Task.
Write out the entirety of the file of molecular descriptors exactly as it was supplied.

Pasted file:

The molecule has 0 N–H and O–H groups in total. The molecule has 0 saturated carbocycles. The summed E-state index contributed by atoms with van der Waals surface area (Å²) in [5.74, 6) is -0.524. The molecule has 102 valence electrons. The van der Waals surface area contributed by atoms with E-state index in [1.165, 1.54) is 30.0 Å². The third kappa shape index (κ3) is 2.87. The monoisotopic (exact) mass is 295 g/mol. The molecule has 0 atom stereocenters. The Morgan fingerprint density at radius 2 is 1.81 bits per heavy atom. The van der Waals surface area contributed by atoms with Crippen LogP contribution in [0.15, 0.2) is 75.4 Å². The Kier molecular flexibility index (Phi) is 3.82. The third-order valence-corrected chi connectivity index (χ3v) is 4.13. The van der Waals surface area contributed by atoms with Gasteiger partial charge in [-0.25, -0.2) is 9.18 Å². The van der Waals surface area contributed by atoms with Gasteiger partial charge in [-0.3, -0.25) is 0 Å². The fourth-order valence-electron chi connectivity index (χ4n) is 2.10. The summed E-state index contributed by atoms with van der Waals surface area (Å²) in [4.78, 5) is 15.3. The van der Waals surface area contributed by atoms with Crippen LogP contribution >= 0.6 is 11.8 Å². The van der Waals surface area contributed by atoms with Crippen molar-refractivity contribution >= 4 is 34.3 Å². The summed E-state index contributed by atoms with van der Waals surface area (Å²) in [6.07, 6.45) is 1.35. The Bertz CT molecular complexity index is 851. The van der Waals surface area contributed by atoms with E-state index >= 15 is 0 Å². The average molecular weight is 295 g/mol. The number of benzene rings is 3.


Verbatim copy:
The molecule has 0 N–H and O–H groups in total. The molecule has 0 saturated carbocycles. The summed E-state index contributed by atoms with van der Waals surface area (Å²) in [5.74, 6) is -0.524. The molecule has 102 valence electrons. The van der Waals surface area contributed by atoms with E-state index in [1.165, 1.54) is 30.0 Å². The third kappa shape index (κ3) is 2.87. The monoisotopic (exact) mass is 295 g/mol. The molecule has 0 atom stereocenters. The Morgan fingerprint density at radius 2 is 1.81 bits per heavy atom. The van der Waals surface area contributed by atoms with Crippen LogP contribution in [0.15, 0.2) is 75.4 Å². The Kier molecular flexibility index (Phi) is 3.82. The third-order valence-corrected chi connectivity index (χ3v) is 4.13. The van der Waals surface area contributed by atoms with Gasteiger partial charge in [-0.25, -0.2) is 9.18 Å². The van der Waals surface area contributed by atoms with Gasteiger partial charge in [-0.3, -0.25) is 0 Å². The fourth-order valence-electron chi connectivity index (χ4n) is 2.10. The summed E-state index contributed by atoms with van der Waals surface area (Å²) in [4.78, 5) is 15.3. The van der Waals surface area contributed by atoms with Crippen LogP contribution >= 0.6 is 11.8 Å². The van der Waals surface area contributed by atoms with Crippen molar-refractivity contribution >= 4 is 34.3 Å². The summed E-state index contributed by atoms with van der Waals surface area (Å²) in [6.07, 6.45) is 1.35. The Bertz CT molecular complexity index is 851. The van der Waals surface area contributed by atoms with E-state index >= 15 is 0 Å². The average molecular weight is 295 g/mol. The number of benzene rings is 3.